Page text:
I assumed before I arrived that finding open water was going to be a problem following the storm and extreme cold conditions the week before. Ryan and our guide, Ken, had put an aerator in a small pond located near the lodge. The aerator prevented the pond from freezing over so ducks could land on it. After lunch, Ryan and Ken went to remove the aerator so I could hunt the pond later that day. While they were doing that, Justin and I each had to take a self-administered COVID test and deliver the tests to a nearby town so they could be processed. We needed negative results back before we’d be allowed to fly to Kodiak, Alaska, a couple days later. On our way back to the lodge, I spotted a smaller lake with two hundred to three hundred Tundra Swans on it. It looked like a great spot to successfully hunt a swan. I pulled up as close to the pond as I could and found the pond on my HuntWise app. I took a screenshot of the location and sent it on to Ryan. As luck would have it, the property owner’s daughter took dance classes with Ryan’s daughter. Ryan made a phone call and obtained permission to hunt the pond the next morning.
When I returned to the lodge, I waded into the cattails in the pond where the aerator had been. I began getting discouraged as the sun started to set on the horizon and I hadn’t seen any ducks. Just before the end of shooting light, a single drake Redhead came swooping in. I was able to drop him for my third species of the day.
The next morning’s plan was to hunt the small lake holding the swans that I scouted after my COVID test. We wanted to put out a spread of decoys before sunrise. It was a good plan, but unfortunately there was a thin layer of ice hidden in the cattails. There was no way of knowing this when we scouted the lake the day before. We made a lot of noise getting through the cattails—we broke through the ice with every step we took and watched swan after swan leave the lake. Eventually our decoys got out and we hoped that some swans would fly back to the lake later in the day. When it was finally shooting light, we were able to see that four Tundra Swans remained on the lake. About fifteen minutes later, they took off. I momentarily thought my best opportunity had passed. Then, the largest of the four broke off from the other three and circled back, flying right over me. I hit him three times and he went down in the field behind us. Of the six North Dakota Tundra Swans I have shot, this one was by far the largest. Ryan estimated him at seven years old. I was now at twelve of the forty-three, and my primary target for this trip was a success.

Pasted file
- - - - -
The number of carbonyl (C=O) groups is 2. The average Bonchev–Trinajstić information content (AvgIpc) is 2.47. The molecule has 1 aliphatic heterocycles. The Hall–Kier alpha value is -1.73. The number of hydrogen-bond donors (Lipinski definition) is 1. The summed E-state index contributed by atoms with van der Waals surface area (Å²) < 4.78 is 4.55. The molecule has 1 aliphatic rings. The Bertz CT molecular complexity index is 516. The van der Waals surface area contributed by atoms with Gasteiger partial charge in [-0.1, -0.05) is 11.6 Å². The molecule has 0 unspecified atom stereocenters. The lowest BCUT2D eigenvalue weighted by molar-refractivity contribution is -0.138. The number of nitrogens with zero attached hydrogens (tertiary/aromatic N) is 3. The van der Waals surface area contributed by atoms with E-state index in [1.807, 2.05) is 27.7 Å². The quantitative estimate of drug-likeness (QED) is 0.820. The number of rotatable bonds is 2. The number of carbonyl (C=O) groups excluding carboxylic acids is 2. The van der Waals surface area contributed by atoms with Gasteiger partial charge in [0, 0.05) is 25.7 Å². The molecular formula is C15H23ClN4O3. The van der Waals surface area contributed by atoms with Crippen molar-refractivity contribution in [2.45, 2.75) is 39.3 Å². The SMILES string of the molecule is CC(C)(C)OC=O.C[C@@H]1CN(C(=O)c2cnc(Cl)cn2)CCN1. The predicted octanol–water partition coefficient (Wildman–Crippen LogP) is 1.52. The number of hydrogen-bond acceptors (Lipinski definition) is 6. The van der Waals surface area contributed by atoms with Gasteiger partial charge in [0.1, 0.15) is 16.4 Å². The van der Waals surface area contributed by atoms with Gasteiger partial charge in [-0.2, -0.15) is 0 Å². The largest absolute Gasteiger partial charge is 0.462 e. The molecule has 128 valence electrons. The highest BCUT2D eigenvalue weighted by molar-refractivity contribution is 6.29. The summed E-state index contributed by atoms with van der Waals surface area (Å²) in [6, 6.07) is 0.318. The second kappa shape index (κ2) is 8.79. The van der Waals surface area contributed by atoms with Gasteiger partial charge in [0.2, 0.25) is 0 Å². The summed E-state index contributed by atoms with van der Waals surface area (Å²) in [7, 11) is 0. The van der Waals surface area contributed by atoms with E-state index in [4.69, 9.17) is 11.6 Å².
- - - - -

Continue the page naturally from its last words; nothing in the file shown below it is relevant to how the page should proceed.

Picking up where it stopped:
During lunch, Henry stopped by and said that he had seen a bunch of Gadwalls near a field he was farming. They were landing on a small pond in one of the Bergers’ best pheasant hunting fields. I hadn’t checked Gadwall off the Waterfowl Slam list yet, so that became our goal for the rest of the day. We waded out into the small pond using the tall grass for cover. The birds didn’t have a clue we were sneaking in there and we got some great footage of ducks coming in and out. By the end of the afternoon, I was able to check Gadwall off my list. It was a great afternoon hunt and I actually ended up with four Gadwalls.
Our final day in North Dakota was definitely not a good duck day. It was too hot and there wasn’t any breeze, so very few ducks were moving. We spent the morning at the large lake we hunted the first day. From a distance, we saw a Canvasback, Goldeneye, and Lesser Scaup, but no shots were taken. After lunch, we returned to the pond that the aerator had kept open. There were no birds there, and no shots were taken there either. It was a disappointing final day of hunting due to the weather, but that’s the way it goes sometimes. It’s one of those things that’s impossible to account for.
So far on my Waterfowl Slam journey, the weather hadn’t cooperated. Prior to going to Cold Bay, a storm the previous week had sent much of the waterfowl south. The same thing happened in North Dakota. We checked eight species off the list in Cold Bay and added five more to our count in North Dakota, bringing our total to thirteen. I had planned on having more than twenty species checked off the list before going to Kodiak. With normal hunting conditions, I’m confident we would have been in the mid-twenties. Although we had taken some difficult species, this was not the start I had hoped for. Like I said earlier, “Shoulda been here last week” continued to be the theme for my Waterfowl Slam. I had a lot of making up to do, but at least I had passed the COVID test and could travel to Kodiak.
In the middle of the night, Justin and I left the lodge and headed for Fargo. Early the next morning, we met Dad and our cameraman, Jesse, at the airport and were on our way to our next Waterfowl Slam destination in Kodiak, Alaska.